Television is loaded with programs glorifying the spiciest, most exotic, most decadent and most caloric foods in the country and around the planet. This obsession with food, no doubt, is part of what is driving our country to obesity. Obesity is reaching epidemic proportions with more than a third of Americans weighing in as “obese.” The figures are nearly 30 percent in Kansas. Tactics to remedy obesity include outlawing some high-calorie substances, such as soda pop, otherwise known as sugar-water.

New York City Mayor Michael Bloomberg proposed eliminating the sale and, consequently, availability of sodas and sugary drinks exceeding 16 ounces. Those restaurants, movie theaters and other merchants violating the new law would be fined $200 per violation. Stores and restaurants still could sell 32 ounces of pop, but restaurants, which the city regulates, would have to dispense the pop in two separate 16-ounce cups. Another municipality, Cambridge, Mass., now is following suit. While that may be appropriate for those communities — and that is what home rule is about — merchants are merely meeting consumers’ demands. If laws focused strictly on allowing only those things that were good for us — by whomever’s standards might be the leader at the time — then freedom of choice evaporates, as does personal responsibility.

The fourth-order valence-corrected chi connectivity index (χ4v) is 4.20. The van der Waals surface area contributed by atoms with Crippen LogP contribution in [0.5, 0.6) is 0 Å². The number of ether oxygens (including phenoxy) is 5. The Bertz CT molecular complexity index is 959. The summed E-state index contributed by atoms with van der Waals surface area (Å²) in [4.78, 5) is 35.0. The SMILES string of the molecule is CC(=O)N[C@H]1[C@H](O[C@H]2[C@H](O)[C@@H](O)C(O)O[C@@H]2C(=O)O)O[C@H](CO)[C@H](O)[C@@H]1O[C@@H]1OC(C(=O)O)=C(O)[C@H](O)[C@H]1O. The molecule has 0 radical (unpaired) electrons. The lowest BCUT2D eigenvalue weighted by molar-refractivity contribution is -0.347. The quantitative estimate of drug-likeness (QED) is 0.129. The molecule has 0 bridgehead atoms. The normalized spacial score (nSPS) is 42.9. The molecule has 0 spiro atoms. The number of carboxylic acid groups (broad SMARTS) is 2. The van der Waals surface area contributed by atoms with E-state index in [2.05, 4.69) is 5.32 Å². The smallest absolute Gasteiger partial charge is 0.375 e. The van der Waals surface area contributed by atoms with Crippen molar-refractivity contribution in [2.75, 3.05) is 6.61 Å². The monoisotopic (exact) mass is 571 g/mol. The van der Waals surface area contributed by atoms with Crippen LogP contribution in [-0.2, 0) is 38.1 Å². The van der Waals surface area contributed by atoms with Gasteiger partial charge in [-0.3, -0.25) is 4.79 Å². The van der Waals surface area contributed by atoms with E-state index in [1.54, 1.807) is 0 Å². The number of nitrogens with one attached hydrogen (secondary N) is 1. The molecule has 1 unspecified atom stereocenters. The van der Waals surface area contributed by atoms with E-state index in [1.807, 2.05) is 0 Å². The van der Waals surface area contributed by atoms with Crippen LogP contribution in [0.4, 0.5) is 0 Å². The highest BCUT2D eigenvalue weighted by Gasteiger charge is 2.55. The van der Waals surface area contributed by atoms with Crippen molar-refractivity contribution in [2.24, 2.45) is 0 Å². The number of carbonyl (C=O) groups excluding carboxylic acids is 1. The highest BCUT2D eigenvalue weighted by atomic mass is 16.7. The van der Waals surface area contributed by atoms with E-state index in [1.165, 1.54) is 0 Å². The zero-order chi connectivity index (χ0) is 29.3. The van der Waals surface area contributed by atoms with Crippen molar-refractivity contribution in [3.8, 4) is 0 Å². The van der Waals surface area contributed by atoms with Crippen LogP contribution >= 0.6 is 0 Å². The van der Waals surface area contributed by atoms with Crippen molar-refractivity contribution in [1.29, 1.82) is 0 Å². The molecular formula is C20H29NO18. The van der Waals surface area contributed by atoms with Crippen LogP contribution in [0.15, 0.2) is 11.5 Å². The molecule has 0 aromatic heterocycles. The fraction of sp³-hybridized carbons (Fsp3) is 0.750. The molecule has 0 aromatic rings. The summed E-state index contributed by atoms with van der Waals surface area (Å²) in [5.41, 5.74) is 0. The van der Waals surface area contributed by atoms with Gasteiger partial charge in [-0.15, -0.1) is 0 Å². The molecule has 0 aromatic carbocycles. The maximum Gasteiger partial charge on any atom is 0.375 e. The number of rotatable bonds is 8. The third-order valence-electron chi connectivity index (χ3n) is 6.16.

Just imagine the number of people ready to sue whomever is making the rules for not outlawing certain items. Perhaps ice cream is a no-no, though frozen yogurt is OK. Fuel-efficient cars are OK, but gas guzzlers aren’t. Everyone will have to wear hats when they are outside to protect themselves from the sun. Next we’ll need to limit people’s screen time so they don’t spend too much time with a TV, computer or other electronic device. The list of prohibitions could be endless.

It makes more sense for people to take personal responsibility for what they say, eat, drink, do and otherwise participate in. Accepting the responsibility for our own actions means accepting the consequences, too. That way, when obesity proves to blame for diabetes and any number of other health ailments, we’ll know the real culprit was our own behavior.

Being around temptations, whether it is caloric food, sweet drinks, overspending or some other enticement, still means people must take the first step to either embrace or refuse them. Learning that there is a difference between reading, watching or being around a temptation and actually following through with its consumption is a personal choice.

Only when people have to live the consequences of their own choices will they understand it is up to them to make good choices.


— Jeanny Sharp, editor and publisher